Who gave N. Korea those power tools?

Times Staff Writer

It has been so long since the sound has been heard in the North Korean capital that at first it seems an illusion, a buzzing in the ear perhaps. But no, that really is a power saw, and that pounding really is a hammer at work at a construction site.

By the dizzying standards of Asia’s exploding mega-cities, the construction here is nothing you could call a real estate boom. But it is a remarkable -- and somewhat mysterious -- development in a city that looks like it was frozen in time, with its Stalinist slabs of concrete from the 1950s and ‘60s.

Except for the monuments glorifying leader Kim Jong Il and his father, Kim Il Sung, the founder of North Korea, hardly anything new has gone up in decades. By night, the city is so quiet you can hear a baby crying from far across the Taedong River, which cuts through the center of town.

Yet these days, high-rise apartments in shades of pink are taking shape near the Pueblo, the American spy ship captured in 1968 and still anchored in the river. A tangle of construction cranes juts into the skyline near Pothong Gate, a re-creation of the old city wall. About 100,000 units are to be built over the next four years.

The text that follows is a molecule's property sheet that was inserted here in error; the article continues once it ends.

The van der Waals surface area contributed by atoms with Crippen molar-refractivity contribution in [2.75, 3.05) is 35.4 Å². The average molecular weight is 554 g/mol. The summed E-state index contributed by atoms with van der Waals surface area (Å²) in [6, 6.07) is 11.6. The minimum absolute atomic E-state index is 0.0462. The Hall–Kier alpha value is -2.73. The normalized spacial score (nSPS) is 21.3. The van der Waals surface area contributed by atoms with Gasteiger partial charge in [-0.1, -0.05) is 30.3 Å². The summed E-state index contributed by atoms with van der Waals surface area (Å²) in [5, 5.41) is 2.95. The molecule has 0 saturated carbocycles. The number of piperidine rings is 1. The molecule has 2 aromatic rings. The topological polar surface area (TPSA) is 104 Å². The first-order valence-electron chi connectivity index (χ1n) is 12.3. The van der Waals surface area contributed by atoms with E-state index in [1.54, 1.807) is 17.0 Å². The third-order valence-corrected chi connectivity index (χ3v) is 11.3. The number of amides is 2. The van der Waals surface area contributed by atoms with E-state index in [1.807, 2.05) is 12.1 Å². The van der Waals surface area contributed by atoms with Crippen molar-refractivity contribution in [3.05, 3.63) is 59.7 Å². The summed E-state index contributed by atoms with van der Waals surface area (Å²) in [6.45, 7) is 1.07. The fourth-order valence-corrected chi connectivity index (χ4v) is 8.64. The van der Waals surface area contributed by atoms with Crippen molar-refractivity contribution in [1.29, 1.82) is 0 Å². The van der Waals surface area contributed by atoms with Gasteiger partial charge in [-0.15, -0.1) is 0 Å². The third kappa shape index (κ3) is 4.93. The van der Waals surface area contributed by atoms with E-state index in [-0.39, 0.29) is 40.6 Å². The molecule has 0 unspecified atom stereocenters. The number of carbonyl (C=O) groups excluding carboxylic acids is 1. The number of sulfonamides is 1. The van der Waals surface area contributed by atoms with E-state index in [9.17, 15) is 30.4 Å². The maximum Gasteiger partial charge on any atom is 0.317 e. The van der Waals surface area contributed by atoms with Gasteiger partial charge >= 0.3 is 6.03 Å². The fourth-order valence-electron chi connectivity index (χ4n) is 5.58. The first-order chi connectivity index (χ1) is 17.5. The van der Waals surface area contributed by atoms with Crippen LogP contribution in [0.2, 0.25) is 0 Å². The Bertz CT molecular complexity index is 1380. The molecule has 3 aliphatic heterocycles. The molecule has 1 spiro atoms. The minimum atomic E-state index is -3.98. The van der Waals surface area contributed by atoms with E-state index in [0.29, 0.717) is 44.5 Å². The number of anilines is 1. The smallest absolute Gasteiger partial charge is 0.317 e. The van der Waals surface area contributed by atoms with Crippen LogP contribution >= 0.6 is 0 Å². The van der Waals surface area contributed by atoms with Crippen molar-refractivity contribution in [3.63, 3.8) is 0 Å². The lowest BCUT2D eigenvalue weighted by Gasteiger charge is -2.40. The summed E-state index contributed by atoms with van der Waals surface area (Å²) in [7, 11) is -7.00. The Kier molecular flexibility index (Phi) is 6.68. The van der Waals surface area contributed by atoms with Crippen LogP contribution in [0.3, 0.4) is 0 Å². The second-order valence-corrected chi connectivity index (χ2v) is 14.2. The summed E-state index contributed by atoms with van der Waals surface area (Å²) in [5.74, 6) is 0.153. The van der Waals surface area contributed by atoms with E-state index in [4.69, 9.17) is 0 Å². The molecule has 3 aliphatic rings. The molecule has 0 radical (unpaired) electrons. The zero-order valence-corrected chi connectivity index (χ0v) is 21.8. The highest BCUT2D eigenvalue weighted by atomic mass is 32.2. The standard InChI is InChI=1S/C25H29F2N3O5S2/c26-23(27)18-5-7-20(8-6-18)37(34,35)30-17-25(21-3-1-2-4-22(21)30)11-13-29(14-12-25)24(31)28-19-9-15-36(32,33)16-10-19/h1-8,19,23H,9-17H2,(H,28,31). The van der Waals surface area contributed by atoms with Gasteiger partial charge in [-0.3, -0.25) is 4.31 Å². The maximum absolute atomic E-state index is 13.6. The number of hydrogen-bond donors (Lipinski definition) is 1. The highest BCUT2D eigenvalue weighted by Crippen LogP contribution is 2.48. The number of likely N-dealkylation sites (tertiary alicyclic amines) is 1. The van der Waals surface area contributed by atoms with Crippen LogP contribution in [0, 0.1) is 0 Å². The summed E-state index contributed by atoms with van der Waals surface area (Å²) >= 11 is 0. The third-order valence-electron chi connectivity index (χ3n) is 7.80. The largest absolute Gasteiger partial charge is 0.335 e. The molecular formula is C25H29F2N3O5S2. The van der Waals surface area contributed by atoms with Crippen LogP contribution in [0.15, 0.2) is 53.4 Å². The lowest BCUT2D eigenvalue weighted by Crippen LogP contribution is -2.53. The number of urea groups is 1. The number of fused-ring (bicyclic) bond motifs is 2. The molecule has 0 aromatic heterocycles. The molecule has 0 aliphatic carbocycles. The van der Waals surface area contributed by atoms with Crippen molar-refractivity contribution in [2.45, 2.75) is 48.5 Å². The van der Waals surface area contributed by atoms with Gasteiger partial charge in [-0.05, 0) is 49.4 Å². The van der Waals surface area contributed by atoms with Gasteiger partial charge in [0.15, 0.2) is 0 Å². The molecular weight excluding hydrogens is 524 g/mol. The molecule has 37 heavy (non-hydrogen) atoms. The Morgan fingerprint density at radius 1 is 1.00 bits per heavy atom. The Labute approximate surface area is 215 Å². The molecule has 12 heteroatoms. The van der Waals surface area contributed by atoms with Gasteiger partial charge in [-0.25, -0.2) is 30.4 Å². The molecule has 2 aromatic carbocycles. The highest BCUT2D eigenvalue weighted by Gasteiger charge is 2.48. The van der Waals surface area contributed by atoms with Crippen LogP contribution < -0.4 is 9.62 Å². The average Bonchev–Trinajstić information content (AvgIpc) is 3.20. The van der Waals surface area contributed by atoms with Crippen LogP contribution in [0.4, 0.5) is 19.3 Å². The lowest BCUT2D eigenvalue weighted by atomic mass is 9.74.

A modernistic silver-sided box of a conference center is already complete. Theaters and hotels are being renovated. Streets have been repaved and buildings repainted.


Even North Korea’s most notorious clunker, an unfinished 105-story hotel that looms vacant over the city, is under construction again after sitting idle for nearly two decades.

All are slated for completion by 2012, the 100th anniversary of the birth of Kim Il Sung. The deadline appears to have taken on new urgency for the appearance-conscious North Koreans, who fret that their capital has become a laughingstock.